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Stem Cell Rev. 2011 Sep;7(3):569-89. doi: 10.1007/s12015-011-9228-8.

Bone marrow mesenchymal stem cells: biological properties and their role in hematopoiesis and hematopoietic stem cell transplantation.

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Department of Hematology, University of Crete School of Medicine, Heraklion, Crete, Greece.


Mesenchymal stem cells (MSCs) are multipotent adult stem cells that are present in practically all tissues as a specialized population of mural cells/pericytes that lie on the abluminal side of blood vessels. Originally identified within the bone marrow (BM) stroma, not only do they provide microenvironmental support for hematopoietic stem cells (HSCs), but can also differentiate into various mesodermal lineages. MSCs can easily be isolated from the BM and subsequently expand in vitro and in addition they exhibit intriguing immunomodulatory properties, thereby emerging as attractive candidates for various therapeutic applications. This review addresses the concept of BM MSCs via a hematologist's point of view. In this context it discusses the stem cell properties that have been attributed to BM MSCs, as compared to those of the prototypic hematopoietic stem cell model and then gives a brief overview of the in vitro and vivo features of the former, emphasizing on their immunoregulatory properties and their hematopoiesis-supporting role. In addition, the qualitative and quantitative characteristics of BM MSCs within the context of a defective microenvironment, such as the one characterizing Myelodysplastic Syndromes are described and the potential involvement of these cells in the pathophysiology of the disease is discussed. Finally, emerging clinical applications of BM MSCs in the field of hematopoietic stem cell transplantation are reviewed and potential hazards from MSC use are outlined.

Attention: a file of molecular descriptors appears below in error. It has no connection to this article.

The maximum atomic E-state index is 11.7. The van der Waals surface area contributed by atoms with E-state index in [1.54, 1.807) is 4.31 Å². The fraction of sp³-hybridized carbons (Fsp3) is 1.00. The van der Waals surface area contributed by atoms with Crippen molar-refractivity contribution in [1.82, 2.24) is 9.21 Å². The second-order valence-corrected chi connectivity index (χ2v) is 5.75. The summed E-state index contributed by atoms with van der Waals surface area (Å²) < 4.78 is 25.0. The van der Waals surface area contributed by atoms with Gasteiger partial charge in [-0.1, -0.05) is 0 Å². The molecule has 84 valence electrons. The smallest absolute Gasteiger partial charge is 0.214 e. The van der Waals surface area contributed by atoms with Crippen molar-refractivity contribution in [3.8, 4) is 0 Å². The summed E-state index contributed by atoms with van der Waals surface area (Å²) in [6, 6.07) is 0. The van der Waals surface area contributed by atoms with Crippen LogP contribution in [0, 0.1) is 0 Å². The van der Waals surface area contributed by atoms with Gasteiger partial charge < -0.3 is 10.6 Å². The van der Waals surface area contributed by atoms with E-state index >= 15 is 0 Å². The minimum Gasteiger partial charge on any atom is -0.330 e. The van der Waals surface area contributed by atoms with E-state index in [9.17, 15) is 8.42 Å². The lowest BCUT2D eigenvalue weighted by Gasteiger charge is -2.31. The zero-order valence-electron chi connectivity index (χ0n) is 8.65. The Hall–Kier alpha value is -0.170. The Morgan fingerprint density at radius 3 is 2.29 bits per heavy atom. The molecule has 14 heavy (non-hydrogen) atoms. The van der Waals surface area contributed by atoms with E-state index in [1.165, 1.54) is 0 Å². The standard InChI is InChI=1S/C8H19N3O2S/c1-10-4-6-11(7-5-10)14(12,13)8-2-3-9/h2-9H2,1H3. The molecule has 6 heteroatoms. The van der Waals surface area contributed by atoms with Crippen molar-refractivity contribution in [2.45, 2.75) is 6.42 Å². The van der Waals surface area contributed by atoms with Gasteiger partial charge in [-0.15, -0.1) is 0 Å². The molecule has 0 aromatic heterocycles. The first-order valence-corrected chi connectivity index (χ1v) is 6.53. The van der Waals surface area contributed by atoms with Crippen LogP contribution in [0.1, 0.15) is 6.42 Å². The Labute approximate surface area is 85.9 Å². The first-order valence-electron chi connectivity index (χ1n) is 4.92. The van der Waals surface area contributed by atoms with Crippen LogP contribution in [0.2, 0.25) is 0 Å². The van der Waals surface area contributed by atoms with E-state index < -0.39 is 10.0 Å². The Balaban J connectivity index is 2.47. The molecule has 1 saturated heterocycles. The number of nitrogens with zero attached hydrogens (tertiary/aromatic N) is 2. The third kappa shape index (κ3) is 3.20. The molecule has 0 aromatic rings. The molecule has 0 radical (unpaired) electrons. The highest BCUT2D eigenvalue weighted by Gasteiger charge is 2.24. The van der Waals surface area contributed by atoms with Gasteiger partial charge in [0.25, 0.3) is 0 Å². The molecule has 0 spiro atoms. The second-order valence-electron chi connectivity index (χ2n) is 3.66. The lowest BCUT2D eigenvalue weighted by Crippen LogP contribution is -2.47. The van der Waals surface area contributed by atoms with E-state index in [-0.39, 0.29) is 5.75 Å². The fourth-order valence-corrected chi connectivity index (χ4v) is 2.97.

[Indexed for MEDLINE]

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